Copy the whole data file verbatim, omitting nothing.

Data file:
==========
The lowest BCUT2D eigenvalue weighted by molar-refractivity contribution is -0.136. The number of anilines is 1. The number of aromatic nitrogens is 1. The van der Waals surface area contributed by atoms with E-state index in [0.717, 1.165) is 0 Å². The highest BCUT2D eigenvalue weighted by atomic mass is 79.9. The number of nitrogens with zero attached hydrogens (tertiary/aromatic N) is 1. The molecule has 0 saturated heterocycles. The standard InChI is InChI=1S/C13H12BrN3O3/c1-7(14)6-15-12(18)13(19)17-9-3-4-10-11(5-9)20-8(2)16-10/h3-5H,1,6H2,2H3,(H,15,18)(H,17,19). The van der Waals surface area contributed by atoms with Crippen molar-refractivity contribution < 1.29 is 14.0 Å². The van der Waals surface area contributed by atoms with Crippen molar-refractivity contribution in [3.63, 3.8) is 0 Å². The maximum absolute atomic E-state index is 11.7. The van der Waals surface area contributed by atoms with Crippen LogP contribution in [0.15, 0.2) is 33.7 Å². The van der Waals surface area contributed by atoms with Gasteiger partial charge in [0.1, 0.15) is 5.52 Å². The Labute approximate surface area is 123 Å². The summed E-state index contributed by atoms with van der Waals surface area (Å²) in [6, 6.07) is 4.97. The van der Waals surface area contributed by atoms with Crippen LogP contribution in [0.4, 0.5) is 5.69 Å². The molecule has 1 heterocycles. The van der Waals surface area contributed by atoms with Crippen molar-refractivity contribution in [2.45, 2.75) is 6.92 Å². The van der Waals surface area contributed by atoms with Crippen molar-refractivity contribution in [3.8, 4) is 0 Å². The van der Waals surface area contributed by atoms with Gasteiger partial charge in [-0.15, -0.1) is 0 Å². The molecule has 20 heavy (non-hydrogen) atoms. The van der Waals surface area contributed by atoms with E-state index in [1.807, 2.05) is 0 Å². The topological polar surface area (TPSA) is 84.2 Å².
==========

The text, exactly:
The lowest BCUT2D eigenvalue weighted by molar-refractivity contribution is -0.136. The number of anilines is 1. The number of aromatic nitrogens is 1. The van der Waals surface area contributed by atoms with E-state index in [0.717, 1.165) is 0 Å². The highest BCUT2D eigenvalue weighted by atomic mass is 79.9. The number of nitrogens with zero attached hydrogens (tertiary/aromatic N) is 1. The molecule has 0 saturated heterocycles. The standard InChI is InChI=1S/C13H12BrN3O3/c1-7(14)6-15-12(18)13(19)17-9-3-4-10-11(5-9)20-8(2)16-10/h3-5H,1,6H2,2H3,(H,15,18)(H,17,19). The van der Waals surface area contributed by atoms with Crippen molar-refractivity contribution < 1.29 is 14.0 Å². The van der Waals surface area contributed by atoms with Crippen molar-refractivity contribution in [3.63, 3.8) is 0 Å². The maximum absolute atomic E-state index is 11.7. The van der Waals surface area contributed by atoms with Crippen LogP contribution in [0.15, 0.2) is 33.7 Å². The van der Waals surface area contributed by atoms with Gasteiger partial charge in [0.1, 0.15) is 5.52 Å². The Labute approximate surface area is 123 Å². The summed E-state index contributed by atoms with van der Waals surface area (Å²) in [6, 6.07) is 4.97. The van der Waals surface area contributed by atoms with Crippen LogP contribution in [0.4, 0.5) is 5.69 Å². The molecule has 1 heterocycles. The van der Waals surface area contributed by atoms with Crippen molar-refractivity contribution in [2.45, 2.75) is 6.92 Å². The van der Waals surface area contributed by atoms with Crippen molar-refractivity contribution in [3.8, 4) is 0 Å². The van der Waals surface area contributed by atoms with Gasteiger partial charge in [-0.15, -0.1) is 0 Å². The molecule has 20 heavy (non-hydrogen) atoms. The van der Waals surface area contributed by atoms with E-state index in [1.807, 2.05) is 0 Å². The topological polar surface area (TPSA) is 84.2 Å².